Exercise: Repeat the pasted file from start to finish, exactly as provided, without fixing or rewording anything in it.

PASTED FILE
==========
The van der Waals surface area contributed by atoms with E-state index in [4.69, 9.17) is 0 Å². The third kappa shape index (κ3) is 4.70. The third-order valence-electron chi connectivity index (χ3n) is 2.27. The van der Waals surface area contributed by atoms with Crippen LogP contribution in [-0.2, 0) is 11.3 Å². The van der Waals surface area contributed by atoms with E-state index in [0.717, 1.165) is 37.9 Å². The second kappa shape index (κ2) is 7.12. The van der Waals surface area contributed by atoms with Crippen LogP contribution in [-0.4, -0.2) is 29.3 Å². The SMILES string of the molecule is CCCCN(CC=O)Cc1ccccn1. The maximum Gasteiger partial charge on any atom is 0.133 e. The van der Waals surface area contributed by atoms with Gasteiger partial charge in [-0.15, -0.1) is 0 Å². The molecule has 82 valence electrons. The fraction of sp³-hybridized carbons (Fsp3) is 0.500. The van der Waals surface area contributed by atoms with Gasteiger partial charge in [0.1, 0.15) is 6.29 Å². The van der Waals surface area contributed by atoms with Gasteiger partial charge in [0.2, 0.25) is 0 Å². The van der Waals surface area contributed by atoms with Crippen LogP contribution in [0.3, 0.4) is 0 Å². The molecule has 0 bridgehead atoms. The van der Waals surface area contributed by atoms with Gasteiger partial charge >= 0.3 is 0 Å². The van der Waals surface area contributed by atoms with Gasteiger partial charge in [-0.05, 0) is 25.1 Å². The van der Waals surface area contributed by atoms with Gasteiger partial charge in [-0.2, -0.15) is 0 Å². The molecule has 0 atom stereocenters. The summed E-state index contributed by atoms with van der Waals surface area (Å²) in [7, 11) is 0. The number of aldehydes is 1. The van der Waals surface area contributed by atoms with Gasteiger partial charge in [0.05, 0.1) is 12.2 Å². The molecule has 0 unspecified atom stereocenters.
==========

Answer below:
The van der Waals surface area contributed by atoms with E-state index in [4.69, 9.17) is 0 Å². The third kappa shape index (κ3) is 4.70. The third-order valence-electron chi connectivity index (χ3n) is 2.27. The van der Waals surface area contributed by atoms with Crippen LogP contribution in [-0.2, 0) is 11.3 Å². The van der Waals surface area contributed by atoms with E-state index in [0.717, 1.165) is 37.9 Å². The second kappa shape index (κ2) is 7.12. The van der Waals surface area contributed by atoms with Crippen LogP contribution in [-0.4, -0.2) is 29.3 Å². The SMILES string of the molecule is CCCCN(CC=O)Cc1ccccn1. The maximum Gasteiger partial charge on any atom is 0.133 e. The van der Waals surface area contributed by atoms with Gasteiger partial charge in [-0.15, -0.1) is 0 Å². The molecule has 82 valence electrons. The fraction of sp³-hybridized carbons (Fsp3) is 0.500. The van der Waals surface area contributed by atoms with Gasteiger partial charge in [0.1, 0.15) is 6.29 Å². The van der Waals surface area contributed by atoms with Gasteiger partial charge in [0.2, 0.25) is 0 Å². The van der Waals surface area contributed by atoms with Crippen LogP contribution in [0.3, 0.4) is 0 Å². The molecule has 0 bridgehead atoms. The van der Waals surface area contributed by atoms with Gasteiger partial charge >= 0.3 is 0 Å². The van der Waals surface area contributed by atoms with Gasteiger partial charge in [-0.05, 0) is 25.1 Å². The van der Waals surface area contributed by atoms with Gasteiger partial charge in [-0.2, -0.15) is 0 Å². The molecule has 0 atom stereocenters. The summed E-state index contributed by atoms with van der Waals surface area (Å²) in [7, 11) is 0. The number of aldehydes is 1. The van der Waals surface area contributed by atoms with Gasteiger partial charge in [0.05, 0.1) is 12.2 Å². The molecule has 0 unspecified atom stereocenters.